I think it’s worth noting that, like with a lot of things, calculus of variations requires defining a set of boundary conditions on which to derive the Euler Lagrange equations. Donald E Kirk’s Optimal Control theory has the best exploration of the consequences of this for various derived optimization problems. But the Newtonian style formulation is a differential equation, where the boundary conditions are NOT inherent in the expression of the equations of motion, they are ad hoc and specific to the particular problem.

What I’m trying to say is that the teleological approach of Lagrangian mechanics already assumes a fixed beginning and end, where the Newtonian formulation does not. Lots of physical laws do this, Maxwell’s equations have an integral and a differential form, where the integral equations (a global, teleological form) have the boundary conditions embedded in them, and the differential ones (a local, more obviously causal form) do not. So it is circular reasoning to look at the Lagrangian, global formulation and discover that this implies a fixed endpoint, this is in fact an assumption of the method, not a consequence.

OMG Conan and physics. I'm now an unpaid subscriber*, so a shout out to the least action principle in the Feynman lectures. https://www.feynmanlectures.caltech.edu/II_19.html

*which kinda stinks, I don't have enough income to support all the substacks I read, and I hate subscribing 'cause it means more stuff in my email inbox. Idea for substack, charge me ~$100 a year and I get to 'support' ~10 substacks, and also not get any emails, maybe one summary email/ week

Those journalists you criticize actually have it right. The universe does try all paths for the particles. Are you familiar with Feynman's reformulation of Quantum physics? The extreme classical paths (variational minimums or maximuns) appear from interference from *all possible paths.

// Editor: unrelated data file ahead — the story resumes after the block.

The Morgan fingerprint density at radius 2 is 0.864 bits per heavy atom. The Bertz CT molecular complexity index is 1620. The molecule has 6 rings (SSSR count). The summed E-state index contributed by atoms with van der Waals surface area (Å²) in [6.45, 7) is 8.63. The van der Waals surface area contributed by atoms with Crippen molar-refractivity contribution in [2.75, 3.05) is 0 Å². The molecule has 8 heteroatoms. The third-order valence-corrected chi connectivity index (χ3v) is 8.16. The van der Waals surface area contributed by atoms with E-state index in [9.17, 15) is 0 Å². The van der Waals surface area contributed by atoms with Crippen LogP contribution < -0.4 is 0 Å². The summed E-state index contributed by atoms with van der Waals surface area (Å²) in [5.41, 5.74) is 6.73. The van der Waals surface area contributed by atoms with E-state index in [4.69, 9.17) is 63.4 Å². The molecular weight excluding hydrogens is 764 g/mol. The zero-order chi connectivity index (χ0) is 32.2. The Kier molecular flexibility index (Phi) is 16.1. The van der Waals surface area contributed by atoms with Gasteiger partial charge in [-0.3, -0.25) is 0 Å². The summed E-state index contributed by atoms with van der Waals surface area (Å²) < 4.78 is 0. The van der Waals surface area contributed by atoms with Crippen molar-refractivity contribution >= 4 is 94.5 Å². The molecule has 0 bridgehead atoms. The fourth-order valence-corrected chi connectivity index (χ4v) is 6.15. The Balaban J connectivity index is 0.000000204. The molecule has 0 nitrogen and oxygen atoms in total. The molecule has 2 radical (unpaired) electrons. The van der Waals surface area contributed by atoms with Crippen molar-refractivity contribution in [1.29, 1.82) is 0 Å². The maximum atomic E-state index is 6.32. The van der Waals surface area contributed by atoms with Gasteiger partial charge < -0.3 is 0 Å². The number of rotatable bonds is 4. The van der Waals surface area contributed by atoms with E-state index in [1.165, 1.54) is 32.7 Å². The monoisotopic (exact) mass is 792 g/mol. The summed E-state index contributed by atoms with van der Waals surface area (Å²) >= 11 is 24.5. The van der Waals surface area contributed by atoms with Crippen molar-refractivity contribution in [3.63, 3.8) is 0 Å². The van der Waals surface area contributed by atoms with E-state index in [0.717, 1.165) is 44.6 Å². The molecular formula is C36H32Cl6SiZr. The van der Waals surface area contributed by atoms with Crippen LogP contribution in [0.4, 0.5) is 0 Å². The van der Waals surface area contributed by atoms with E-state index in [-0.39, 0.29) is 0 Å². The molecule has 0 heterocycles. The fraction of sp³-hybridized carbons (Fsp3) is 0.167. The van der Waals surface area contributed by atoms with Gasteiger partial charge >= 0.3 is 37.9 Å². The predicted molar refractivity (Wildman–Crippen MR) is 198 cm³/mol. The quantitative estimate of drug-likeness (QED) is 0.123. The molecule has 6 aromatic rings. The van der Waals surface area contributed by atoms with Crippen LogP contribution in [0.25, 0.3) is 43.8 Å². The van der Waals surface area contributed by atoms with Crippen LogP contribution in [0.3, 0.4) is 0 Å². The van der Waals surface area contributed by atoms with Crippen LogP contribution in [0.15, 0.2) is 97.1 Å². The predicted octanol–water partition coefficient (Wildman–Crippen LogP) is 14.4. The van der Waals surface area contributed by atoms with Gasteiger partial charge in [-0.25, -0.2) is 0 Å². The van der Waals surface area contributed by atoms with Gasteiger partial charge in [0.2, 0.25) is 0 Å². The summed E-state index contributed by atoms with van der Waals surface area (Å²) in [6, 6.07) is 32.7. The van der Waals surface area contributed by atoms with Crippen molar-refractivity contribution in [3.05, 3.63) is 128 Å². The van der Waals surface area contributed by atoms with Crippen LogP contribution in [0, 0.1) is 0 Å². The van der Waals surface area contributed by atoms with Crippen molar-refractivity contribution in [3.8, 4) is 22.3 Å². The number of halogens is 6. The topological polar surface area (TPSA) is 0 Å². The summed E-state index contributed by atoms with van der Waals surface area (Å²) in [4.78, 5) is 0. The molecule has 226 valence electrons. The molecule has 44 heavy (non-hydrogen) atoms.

edited May 15Perhaps you have seen the QFT explanation for why there is no teleology, and you mention it in the footnote, but I didn't see a response. Is your point that there are situations where the optimization is not explained by cancellation?

Every possible path has an amplitude(a unit complex number). But the amplitude rotates fast as a function of the path, so that there is cancellation except at the critical path where the derivative of the action is 0, so nearby paths reinforce rather than cancel the amplitude. Since probability of the path is proportional to |amplitude|^2, the paths around the critical paths are most likely to be traversed.

I didn't expect to like this review so much! Thanks a lot for the link to Ted Chiang's story. I was already a fan of "Arrival", but didn't know it was based on a short story. While it's a pity that Villeneuve (probably had to) left out the Lagrangian part, I do think the movie has gained immensely in poignancy and power compared to the story, and that is a rare achievement.

One of my persistent annoyances is that universities teach two kinds of physics courses - the Newtonian kind, that they teach to engineering students and other non-majors, and the Lagrangian kind, that they teach to physics students.

And they're not at all alike!